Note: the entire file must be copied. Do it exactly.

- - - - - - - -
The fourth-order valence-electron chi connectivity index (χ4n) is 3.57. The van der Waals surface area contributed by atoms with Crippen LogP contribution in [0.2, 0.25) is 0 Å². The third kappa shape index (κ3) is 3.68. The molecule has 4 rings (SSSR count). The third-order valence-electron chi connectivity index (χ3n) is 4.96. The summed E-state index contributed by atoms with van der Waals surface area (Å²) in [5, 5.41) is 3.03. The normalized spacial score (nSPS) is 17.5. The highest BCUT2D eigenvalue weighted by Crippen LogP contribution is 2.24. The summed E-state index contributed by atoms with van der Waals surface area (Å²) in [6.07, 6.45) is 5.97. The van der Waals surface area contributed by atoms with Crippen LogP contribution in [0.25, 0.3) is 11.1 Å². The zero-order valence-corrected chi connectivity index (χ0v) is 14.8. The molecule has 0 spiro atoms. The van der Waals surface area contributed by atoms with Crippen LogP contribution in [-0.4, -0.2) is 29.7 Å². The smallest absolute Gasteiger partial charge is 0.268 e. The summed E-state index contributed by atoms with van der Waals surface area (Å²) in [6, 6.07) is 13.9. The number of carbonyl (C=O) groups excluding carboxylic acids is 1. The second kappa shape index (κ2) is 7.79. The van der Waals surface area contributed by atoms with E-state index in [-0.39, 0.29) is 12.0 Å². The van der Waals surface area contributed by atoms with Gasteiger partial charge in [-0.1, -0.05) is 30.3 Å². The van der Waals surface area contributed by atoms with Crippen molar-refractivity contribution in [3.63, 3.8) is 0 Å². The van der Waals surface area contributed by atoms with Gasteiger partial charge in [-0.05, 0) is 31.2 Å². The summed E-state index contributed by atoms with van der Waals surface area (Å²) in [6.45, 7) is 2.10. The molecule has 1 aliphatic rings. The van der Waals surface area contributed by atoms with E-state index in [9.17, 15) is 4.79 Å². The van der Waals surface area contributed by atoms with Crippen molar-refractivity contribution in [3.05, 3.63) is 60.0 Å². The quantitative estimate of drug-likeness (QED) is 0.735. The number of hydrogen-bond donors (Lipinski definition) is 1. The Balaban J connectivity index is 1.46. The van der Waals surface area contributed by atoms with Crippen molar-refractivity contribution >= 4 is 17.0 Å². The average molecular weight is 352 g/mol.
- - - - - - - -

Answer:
The fourth-order valence-electron chi connectivity index (χ4n) is 3.57. The van der Waals surface area contributed by atoms with Crippen LogP contribution in [0.2, 0.25) is 0 Å². The third kappa shape index (κ3) is 3.68. The molecule has 4 rings (SSSR count). The third-order valence-electron chi connectivity index (χ3n) is 4.96. The summed E-state index contributed by atoms with van der Waals surface area (Å²) in [5, 5.41) is 3.03. The normalized spacial score (nSPS) is 17.5. The highest BCUT2D eigenvalue weighted by Crippen LogP contribution is 2.24. The summed E-state index contributed by atoms with van der Waals surface area (Å²) in [6.07, 6.45) is 5.97. The van der Waals surface area contributed by atoms with Crippen LogP contribution in [0.25, 0.3) is 11.1 Å². The zero-order valence-corrected chi connectivity index (χ0v) is 14.8. The molecule has 0 spiro atoms. The van der Waals surface area contributed by atoms with Crippen LogP contribution in [-0.4, -0.2) is 29.7 Å². The smallest absolute Gasteiger partial charge is 0.268 e. The summed E-state index contributed by atoms with van der Waals surface area (Å²) in [6, 6.07) is 13.9. The number of carbonyl (C=O) groups excluding carboxylic acids is 1. The second kappa shape index (κ2) is 7.79. The van der Waals surface area contributed by atoms with E-state index in [-0.39, 0.29) is 12.0 Å². The van der Waals surface area contributed by atoms with Gasteiger partial charge in [-0.1, -0.05) is 30.3 Å². The van der Waals surface area contributed by atoms with Crippen molar-refractivity contribution in [3.63, 3.8) is 0 Å². The van der Waals surface area contributed by atoms with Gasteiger partial charge in [-0.05, 0) is 31.2 Å². The summed E-state index contributed by atoms with van der Waals surface area (Å²) in [6.45, 7) is 2.10. The molecule has 1 aliphatic rings. The van der Waals surface area contributed by atoms with E-state index in [9.17, 15) is 4.79 Å². The van der Waals surface area contributed by atoms with Crippen molar-refractivity contribution in [3.05, 3.63) is 60.0 Å². The quantitative estimate of drug-likeness (QED) is 0.735. The number of hydrogen-bond donors (Lipinski definition) is 1. The Balaban J connectivity index is 1.46. The van der Waals surface area contributed by atoms with Crippen molar-refractivity contribution >= 4 is 17.0 Å². The average molecular weight is 352 g/mol.